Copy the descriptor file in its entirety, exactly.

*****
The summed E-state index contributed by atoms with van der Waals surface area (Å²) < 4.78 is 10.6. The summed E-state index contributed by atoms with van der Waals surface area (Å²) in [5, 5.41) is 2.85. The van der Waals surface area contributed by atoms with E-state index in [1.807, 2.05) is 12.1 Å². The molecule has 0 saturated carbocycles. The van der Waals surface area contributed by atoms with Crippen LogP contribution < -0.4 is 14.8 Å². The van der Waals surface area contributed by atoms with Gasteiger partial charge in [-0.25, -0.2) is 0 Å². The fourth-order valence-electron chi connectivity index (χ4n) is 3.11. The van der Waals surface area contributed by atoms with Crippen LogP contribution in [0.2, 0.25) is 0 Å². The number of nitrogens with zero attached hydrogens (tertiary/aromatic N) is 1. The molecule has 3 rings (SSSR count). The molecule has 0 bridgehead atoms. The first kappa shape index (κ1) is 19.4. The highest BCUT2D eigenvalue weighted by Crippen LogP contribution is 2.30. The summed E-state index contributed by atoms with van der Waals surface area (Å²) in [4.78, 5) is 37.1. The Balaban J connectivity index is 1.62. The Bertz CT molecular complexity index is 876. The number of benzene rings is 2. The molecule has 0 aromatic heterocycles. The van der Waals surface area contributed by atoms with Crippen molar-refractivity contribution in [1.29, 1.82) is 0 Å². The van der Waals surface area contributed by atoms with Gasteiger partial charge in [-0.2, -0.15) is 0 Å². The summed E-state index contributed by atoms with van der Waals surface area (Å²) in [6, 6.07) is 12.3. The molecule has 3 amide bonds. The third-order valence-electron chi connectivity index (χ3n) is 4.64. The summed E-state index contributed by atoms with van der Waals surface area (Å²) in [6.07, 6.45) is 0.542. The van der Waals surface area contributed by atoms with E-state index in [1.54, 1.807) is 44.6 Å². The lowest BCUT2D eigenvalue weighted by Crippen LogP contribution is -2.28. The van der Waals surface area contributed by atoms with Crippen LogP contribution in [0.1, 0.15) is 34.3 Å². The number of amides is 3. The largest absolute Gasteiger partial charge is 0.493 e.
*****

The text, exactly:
The summed E-state index contributed by atoms with van der Waals surface area (Å²) < 4.78 is 10.6. The summed E-state index contributed by atoms with van der Waals surface area (Å²) in [5, 5.41) is 2.85. The van der Waals surface area contributed by atoms with E-state index in [1.807, 2.05) is 12.1 Å². The molecule has 0 saturated carbocycles. The van der Waals surface area contributed by atoms with Crippen LogP contribution < -0.4 is 14.8 Å². The van der Waals surface area contributed by atoms with Gasteiger partial charge in [-0.25, -0.2) is 0 Å². The fourth-order valence-electron chi connectivity index (χ4n) is 3.11. The van der Waals surface area contributed by atoms with Crippen LogP contribution in [0.2, 0.25) is 0 Å². The number of nitrogens with zero attached hydrogens (tertiary/aromatic N) is 1. The molecule has 3 rings (SSSR count). The molecule has 0 bridgehead atoms. The first kappa shape index (κ1) is 19.4. The highest BCUT2D eigenvalue weighted by Crippen LogP contribution is 2.30. The summed E-state index contributed by atoms with van der Waals surface area (Å²) in [4.78, 5) is 37.1. The Balaban J connectivity index is 1.62. The Bertz CT molecular complexity index is 876. The number of benzene rings is 2. The molecule has 0 aromatic heterocycles. The van der Waals surface area contributed by atoms with Crippen molar-refractivity contribution in [1.29, 1.82) is 0 Å². The van der Waals surface area contributed by atoms with Gasteiger partial charge in [-0.2, -0.15) is 0 Å². The summed E-state index contributed by atoms with van der Waals surface area (Å²) in [6, 6.07) is 12.3. The molecule has 3 amide bonds. The third-order valence-electron chi connectivity index (χ3n) is 4.64. The summed E-state index contributed by atoms with van der Waals surface area (Å²) in [6.07, 6.45) is 0.542. The van der Waals surface area contributed by atoms with E-state index in [1.54, 1.807) is 44.6 Å². The lowest BCUT2D eigenvalue weighted by Crippen LogP contribution is -2.28. The van der Waals surface area contributed by atoms with Crippen LogP contribution in [0.1, 0.15) is 34.3 Å². The number of amides is 3. The largest absolute Gasteiger partial charge is 0.493 e.